When did we stop sharing our stories? Why don’t we tell them anymore? Was it just too long ago? Is it because I live in a very accepting part of the country now so the stories have less impact? Are they just too painful and we’d prefer not to remember?
Should we dust off our stories and retell them? Much like the heartbreaking stories of the AIDS crisis that so heavily influenced what it meant to be gay in America in the 80s — stories that we’ve stopped telling and are slowly disappearing — are we losing part of gay culture by not telling our coming out stories?
I think we are. I think we’re doing a disservice thinking that people coming out today, young and old, don’t struggle and don’t need to hear that they are not alone in that struggle.
To quote the King of Pop, let’s start with the man in the mirror…
I finally admitted I was gay in 2000 right after college while living in Austin. I’d known it for years but “praying away the gay” had been a miserable failure and I was desperate to stop living a lie.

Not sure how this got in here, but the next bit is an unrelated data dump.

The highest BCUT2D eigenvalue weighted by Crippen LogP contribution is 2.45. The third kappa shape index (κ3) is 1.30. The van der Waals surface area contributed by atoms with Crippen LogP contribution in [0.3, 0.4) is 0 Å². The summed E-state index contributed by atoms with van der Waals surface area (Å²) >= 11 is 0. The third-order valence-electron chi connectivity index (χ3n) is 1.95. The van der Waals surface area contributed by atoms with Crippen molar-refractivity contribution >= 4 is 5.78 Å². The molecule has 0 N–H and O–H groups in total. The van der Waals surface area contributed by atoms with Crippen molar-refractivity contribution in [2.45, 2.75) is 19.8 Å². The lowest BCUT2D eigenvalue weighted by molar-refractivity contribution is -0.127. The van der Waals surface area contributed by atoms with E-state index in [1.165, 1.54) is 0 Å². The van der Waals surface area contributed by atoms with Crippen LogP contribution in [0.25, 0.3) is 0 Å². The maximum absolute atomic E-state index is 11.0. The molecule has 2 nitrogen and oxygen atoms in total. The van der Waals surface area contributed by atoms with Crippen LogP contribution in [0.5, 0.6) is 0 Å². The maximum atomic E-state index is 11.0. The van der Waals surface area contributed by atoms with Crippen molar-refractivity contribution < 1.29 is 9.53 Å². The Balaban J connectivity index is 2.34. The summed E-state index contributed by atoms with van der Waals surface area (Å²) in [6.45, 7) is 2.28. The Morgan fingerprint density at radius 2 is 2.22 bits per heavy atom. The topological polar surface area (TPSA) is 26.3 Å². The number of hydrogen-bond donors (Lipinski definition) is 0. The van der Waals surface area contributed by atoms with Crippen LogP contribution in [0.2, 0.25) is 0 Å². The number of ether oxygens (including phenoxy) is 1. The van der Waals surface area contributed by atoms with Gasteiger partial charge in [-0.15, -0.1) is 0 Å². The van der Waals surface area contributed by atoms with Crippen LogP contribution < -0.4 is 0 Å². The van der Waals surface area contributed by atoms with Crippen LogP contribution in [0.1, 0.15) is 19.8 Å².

The very first person I came out to, tearfully, was my good friend Megan who accepted me with open, loving arms. I remember her telling me that me being gay didn’t change anything about our relationship, and it hasn’t. I can’t tell you how relieving it was to finally tell someone and to be loved regardless. I can say without exaggeration that her response to me coming out saved my life.
One of the first people at work I came out to was my friend Jonobie — a woman who has since become my very best friend. Only minutes after coming out to her, she almost punched a guy making homophobic comments. A few months later I came out to my teammate Jenny and she went from utter disbelief to trying to set me up within seconds.
But other interactions weren’t so rosy.
Like Simon in the movie, I came out to my parents at Christmas. Unlike Simon, my parents are conservative evangelicals. There were tears, words of “why are you making this choice?”, “you just haven’t found the right girl yet”, “but you’ll never have kids”, “what did I do wrong?”, “you should see a counselor”, etc. Lets just say that it didn’t go well and has been a very rocky path since. I envy loving, accepting, affirming parents like Simon’s.